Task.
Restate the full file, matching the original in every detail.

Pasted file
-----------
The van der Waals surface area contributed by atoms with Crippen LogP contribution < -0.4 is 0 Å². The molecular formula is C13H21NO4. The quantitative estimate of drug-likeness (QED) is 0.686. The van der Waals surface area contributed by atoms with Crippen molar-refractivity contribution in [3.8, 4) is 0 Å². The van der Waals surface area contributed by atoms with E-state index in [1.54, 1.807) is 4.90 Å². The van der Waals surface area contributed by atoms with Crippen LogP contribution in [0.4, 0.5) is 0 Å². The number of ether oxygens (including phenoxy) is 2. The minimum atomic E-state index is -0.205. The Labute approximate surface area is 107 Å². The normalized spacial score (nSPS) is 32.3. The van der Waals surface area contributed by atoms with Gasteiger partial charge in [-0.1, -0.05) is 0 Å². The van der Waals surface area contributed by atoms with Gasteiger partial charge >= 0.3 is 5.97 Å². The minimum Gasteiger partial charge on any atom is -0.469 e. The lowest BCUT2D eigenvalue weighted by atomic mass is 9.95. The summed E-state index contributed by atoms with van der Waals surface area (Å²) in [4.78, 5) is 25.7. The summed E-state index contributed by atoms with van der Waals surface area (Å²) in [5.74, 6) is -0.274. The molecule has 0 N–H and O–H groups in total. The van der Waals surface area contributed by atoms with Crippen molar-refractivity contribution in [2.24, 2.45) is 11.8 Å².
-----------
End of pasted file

The van der Waals surface area contributed by atoms with Crippen LogP contribution < -0.4 is 0 Å². The molecular formula is C13H21NO4. The quantitative estimate of drug-likeness (QED) is 0.686. The van der Waals surface area contributed by atoms with Crippen molar-refractivity contribution in [3.8, 4) is 0 Å². The van der Waals surface area contributed by atoms with E-state index in [1.54, 1.807) is 4.90 Å². The van der Waals surface area contributed by atoms with Crippen LogP contribution in [0.4, 0.5) is 0 Å². The number of ether oxygens (including phenoxy) is 2. The minimum atomic E-state index is -0.205. The Labute approximate surface area is 107 Å². The normalized spacial score (nSPS) is 32.3. The van der Waals surface area contributed by atoms with Gasteiger partial charge in [-0.1, -0.05) is 0 Å². The van der Waals surface area contributed by atoms with Gasteiger partial charge >= 0.3 is 5.97 Å². The minimum Gasteiger partial charge on any atom is -0.469 e. The lowest BCUT2D eigenvalue weighted by atomic mass is 9.95. The summed E-state index contributed by atoms with van der Waals surface area (Å²) in [4.78, 5) is 25.7. The summed E-state index contributed by atoms with van der Waals surface area (Å²) in [5.74, 6) is -0.274. The molecule has 0 N–H and O–H groups in total. The van der Waals surface area contributed by atoms with Crippen molar-refractivity contribution in [2.24, 2.45) is 11.8 Å².